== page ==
With all of that said,I don't like lifting anything heavier than 1500#s with a cherry picker.I have to build another one,but I had a cheap,square tube A-frame that would pick 3 tons comfortably so I could put a dolly or trailer under the load.It comes apart in five pieces each wieghing less than 60#s.

I built three so far,everytime I take one to load out at an auction somebody offers to buy it,if it's over $200,I sell http://bbs.homeshopmachinist.net//biggrin.gif

Going to a sale thursday,if it goes well I will be welding thursday night http://bbs.homeshopmachinist.net//biggrin.gif

hrhoades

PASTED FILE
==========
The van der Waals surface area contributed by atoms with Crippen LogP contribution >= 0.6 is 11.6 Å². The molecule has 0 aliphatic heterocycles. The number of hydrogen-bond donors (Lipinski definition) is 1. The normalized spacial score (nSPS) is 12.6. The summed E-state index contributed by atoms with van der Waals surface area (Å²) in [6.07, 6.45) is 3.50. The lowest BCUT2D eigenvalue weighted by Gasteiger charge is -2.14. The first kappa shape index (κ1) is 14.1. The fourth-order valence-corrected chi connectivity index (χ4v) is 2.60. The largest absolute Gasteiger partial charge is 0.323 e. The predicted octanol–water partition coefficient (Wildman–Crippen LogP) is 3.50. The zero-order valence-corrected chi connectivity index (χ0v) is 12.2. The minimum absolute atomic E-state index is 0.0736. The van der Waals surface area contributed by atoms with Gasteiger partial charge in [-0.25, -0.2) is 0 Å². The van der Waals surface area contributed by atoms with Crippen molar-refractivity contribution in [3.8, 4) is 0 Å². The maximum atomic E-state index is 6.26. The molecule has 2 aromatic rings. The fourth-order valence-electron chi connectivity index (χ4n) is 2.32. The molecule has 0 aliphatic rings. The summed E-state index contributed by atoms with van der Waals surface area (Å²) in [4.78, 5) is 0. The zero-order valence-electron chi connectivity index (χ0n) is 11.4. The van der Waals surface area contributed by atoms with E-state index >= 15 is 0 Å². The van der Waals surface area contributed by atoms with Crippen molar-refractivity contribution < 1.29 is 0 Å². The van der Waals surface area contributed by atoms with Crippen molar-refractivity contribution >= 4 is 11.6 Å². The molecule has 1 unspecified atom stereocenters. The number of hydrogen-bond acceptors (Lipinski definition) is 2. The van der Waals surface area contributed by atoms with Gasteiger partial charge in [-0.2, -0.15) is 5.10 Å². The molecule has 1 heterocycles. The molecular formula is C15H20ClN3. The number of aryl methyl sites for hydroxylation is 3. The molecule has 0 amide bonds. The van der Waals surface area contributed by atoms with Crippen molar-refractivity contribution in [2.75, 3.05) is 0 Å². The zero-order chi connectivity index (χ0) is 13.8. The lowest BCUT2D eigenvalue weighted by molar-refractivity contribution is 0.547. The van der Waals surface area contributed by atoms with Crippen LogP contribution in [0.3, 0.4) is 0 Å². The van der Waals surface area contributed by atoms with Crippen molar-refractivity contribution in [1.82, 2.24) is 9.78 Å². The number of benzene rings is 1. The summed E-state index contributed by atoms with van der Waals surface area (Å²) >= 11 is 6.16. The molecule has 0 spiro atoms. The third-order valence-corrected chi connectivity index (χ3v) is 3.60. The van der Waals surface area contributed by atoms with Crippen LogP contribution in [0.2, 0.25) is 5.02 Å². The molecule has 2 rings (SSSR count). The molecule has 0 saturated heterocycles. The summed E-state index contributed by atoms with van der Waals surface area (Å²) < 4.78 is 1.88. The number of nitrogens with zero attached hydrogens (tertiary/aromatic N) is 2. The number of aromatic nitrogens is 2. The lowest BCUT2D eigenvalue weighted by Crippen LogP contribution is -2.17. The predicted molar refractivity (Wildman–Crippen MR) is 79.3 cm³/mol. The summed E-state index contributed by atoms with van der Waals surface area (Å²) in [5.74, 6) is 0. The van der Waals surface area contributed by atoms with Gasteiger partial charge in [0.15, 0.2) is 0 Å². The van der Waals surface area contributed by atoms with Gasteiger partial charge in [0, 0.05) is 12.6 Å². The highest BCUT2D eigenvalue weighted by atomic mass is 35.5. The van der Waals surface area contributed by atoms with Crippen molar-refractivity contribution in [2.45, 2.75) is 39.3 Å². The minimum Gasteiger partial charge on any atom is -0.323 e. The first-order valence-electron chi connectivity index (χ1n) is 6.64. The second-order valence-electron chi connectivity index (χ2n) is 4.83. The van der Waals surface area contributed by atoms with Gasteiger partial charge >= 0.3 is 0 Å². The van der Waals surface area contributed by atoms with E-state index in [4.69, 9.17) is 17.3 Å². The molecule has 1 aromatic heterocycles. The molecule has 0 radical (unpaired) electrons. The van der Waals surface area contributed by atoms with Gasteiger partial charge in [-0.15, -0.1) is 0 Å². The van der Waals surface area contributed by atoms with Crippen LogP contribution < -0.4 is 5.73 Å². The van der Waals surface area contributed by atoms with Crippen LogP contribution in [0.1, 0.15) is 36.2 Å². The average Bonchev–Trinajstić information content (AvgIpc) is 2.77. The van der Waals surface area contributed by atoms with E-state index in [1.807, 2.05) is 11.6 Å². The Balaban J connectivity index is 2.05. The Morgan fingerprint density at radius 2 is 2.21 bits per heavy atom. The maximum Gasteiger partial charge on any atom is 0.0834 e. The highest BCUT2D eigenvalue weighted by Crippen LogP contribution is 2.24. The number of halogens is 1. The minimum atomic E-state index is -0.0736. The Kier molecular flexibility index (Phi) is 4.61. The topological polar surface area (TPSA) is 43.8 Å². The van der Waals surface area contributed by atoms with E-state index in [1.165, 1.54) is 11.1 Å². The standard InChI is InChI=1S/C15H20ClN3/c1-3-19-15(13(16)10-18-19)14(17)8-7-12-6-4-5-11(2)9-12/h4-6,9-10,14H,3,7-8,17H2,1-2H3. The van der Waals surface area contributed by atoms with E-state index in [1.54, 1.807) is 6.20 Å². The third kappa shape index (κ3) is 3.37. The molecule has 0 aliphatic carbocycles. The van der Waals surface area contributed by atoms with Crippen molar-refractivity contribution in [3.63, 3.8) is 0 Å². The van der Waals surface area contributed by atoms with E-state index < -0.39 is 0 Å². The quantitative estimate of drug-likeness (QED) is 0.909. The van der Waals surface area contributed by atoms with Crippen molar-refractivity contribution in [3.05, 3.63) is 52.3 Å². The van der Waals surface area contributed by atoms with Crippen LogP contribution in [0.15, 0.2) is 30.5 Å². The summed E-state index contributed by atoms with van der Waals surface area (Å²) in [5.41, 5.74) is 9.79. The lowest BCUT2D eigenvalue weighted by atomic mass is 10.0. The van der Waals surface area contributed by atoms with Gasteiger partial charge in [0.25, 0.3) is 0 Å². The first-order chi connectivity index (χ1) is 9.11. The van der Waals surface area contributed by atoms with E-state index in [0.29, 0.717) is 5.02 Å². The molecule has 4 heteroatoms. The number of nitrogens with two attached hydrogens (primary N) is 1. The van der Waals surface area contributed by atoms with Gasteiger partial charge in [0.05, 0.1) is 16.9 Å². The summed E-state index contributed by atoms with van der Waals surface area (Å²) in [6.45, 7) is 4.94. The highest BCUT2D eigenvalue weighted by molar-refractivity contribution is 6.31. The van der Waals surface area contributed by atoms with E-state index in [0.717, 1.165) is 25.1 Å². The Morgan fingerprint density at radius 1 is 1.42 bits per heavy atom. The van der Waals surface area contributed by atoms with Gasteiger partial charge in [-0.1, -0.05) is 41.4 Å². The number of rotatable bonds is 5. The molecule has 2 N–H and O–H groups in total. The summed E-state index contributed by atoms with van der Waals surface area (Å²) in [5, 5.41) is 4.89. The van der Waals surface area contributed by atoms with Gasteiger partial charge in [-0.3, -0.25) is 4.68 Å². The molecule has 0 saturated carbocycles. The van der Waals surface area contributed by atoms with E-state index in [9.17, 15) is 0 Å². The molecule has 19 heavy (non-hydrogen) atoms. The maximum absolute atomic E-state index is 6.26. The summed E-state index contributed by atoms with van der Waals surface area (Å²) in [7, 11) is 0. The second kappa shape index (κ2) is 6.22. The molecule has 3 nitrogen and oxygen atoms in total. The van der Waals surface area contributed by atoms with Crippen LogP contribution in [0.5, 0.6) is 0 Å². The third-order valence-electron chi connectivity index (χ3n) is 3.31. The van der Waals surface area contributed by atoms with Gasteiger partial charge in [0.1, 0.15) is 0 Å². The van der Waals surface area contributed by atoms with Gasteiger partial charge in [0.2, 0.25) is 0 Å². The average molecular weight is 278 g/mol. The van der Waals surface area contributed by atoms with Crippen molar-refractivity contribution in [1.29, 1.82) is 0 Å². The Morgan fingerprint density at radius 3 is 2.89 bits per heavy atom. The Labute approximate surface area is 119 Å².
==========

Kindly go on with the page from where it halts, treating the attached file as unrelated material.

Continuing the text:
02-15-2005, 11:16 PM
The cherry picker I have worked fine for several years than one day the weld that holds the ram decided to snap off. Any one using one to lift anything this heavy should take a good look at any welds on the machine. It can get really exciting when something like this happens.

Too_Many_Tools
02-16-2005, 12:00 AM
"I have to build another one,but I had a cheap,square tube A-frame that would pick 3 tons comfortably so I could put a dolly or trailer under the load.It comes apart in five pieces each wieghing less than 60#s."

Any chance we could see pictures of these A-frames you build?

I would love to see them.

Thanks

TMT

Duct Taper
02-16-2005, 06:53 AM
Ditto!

dsergison
02-16-2005, 10:16 AM
tri-tto

Rustybolt
02-16-2005, 10:24 AM
<font face="Verdana, Arial" size="2">Originally posted by wierdscience:
Not all cherry pickers are created equal,even in China.

We sell a 2-1/4 ton model that is made from 2-1/2 and 3" x 1/4" wall tubing.The casters are kinpin type,not rivetted,it sells for $220.They also make a 2-1/4 ton which is all 11ga tubing,junk!